In the late 1950s a group of weary parents in Washington, D.C., came together to solve a vexing problem: how could they score a night out on the town?
Their solution was the Capitol Hill Babysitting Cooperative, whose members would trade child-tending duties. The idea was a hit, but as the co-op’s ranks grew, the group needed a better way to track who was owed what. The parents eventually landed on a scrip system. One piece of scrip provided 30 minutes of babysitting services for a family. When that family took its turn to babysit, it would receive scrip.
Unfortunately, some families started hoarding their scrip. As movement of scrip slowed down, there were fewer transactions, which only made the hoarding problem grow worse—a classic liquidity crisis. The result was an economic downturn in the babysitting economy—people stopped going out on dates. To fix the problem the group issued more scrip, more than this mini-economy could handle, thus setting off an inflationary crisis in which babysitters were hard to find.
In 1977 former co-op members Joan and Richard Sweeney, the latter a U.S. Treasury official, published a witty commentary casting the babysitters’ yo-yoing economy as an allegory for the inflationary jolts the country was experiencing at the time.
Columnist Paul Krugman was struck by the Sweeneys’ article and has used the co-op’s example repeatedly to console readers during times of economic heartburn. “Its story tells you more about what economic slumps are and why they happen than you will get from reading . . . a year’s worth of Wall Street Journal editorials,” Krugman declared in 1998.
The story is powerful, Krugman explained, because the co-op’s currency crises were real. Scrip-based economies, no matter how small, are real economies.
Creating currency has never been the sole territory of central governments. Time and again companies and communities have established their own currencies. Such scrip is often relied on during difficult times and in disconnected places, when government-issued notes are hard to access or plummet in value. The largest issue of scrip in U.S. history occurred during the country’s greatest economic disaster—the Great Depression. Through fits of bank runs and money hoarding, scrip has helped keep local economies in motion.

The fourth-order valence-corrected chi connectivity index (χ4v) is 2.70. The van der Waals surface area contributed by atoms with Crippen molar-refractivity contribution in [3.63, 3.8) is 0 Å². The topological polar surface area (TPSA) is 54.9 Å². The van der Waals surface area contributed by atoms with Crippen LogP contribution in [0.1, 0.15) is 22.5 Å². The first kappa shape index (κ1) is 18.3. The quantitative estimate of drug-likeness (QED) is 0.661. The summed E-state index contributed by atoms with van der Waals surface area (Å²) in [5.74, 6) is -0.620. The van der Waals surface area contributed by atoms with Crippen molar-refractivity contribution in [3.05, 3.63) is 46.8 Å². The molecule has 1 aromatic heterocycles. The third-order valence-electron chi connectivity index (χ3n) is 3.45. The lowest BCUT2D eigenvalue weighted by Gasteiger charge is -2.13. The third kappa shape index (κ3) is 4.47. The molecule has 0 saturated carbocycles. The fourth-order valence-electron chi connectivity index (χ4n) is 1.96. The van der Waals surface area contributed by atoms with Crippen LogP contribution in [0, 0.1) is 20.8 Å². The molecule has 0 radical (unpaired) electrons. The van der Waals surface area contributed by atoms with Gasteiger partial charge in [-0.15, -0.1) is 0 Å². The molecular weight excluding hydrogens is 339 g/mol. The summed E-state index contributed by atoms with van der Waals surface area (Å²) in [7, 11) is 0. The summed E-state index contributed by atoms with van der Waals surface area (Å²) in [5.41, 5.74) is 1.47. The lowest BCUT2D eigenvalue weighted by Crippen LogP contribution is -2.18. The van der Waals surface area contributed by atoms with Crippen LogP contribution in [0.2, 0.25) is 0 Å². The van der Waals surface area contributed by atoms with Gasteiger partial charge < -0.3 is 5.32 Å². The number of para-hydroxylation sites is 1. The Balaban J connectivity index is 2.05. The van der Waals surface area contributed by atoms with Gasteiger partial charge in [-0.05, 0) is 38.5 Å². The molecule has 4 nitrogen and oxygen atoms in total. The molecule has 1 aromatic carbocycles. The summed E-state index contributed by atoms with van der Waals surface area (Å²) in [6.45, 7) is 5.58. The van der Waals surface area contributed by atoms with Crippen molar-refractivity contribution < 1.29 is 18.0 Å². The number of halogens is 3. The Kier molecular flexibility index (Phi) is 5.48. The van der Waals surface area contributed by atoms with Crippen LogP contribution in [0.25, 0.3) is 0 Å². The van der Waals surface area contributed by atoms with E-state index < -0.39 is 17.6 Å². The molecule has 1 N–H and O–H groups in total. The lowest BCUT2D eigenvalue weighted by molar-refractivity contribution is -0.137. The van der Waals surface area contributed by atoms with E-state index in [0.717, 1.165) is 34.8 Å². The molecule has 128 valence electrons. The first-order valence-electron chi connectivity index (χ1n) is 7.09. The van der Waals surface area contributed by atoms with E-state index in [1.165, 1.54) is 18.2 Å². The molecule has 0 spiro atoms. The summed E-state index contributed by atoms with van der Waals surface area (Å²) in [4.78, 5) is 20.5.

In 1923 Germany’s economy was in freefall. The country still had wealth, but its money was next to worthless. This hyperinflation was the result of the punitive reparations imposed on Germany following World War I. The only way the country could pay the huge sum demanded, the equivalent of about $269 billion today, was to print money, thus devaluing the currency. At one point that year a single American dollar was worth a trillion German marks. As the mark lost value, Chemische Fabrik Griesheim-Elektron, maker of fertilizer and lye, was one of many chemical companies that issued scrip to pay its employees, who then used it to buy goods at its company store.
The scrip system reappeared in Germany during even darker times. At Poland’s Łódź ghetto, the Nazis forced arrivals to exchange their money for scrip and ration coupons that could only be used in the ghetto. The result was a transfer of any remaining wealth from prisoners to their oppressors. The scrip system made escape even more difficult and made buying food and medicine on the black market almost impossible. The result was widespread starvation and sickness. In summer 1944 those who had survived the ghetto were sent to Auschwitz.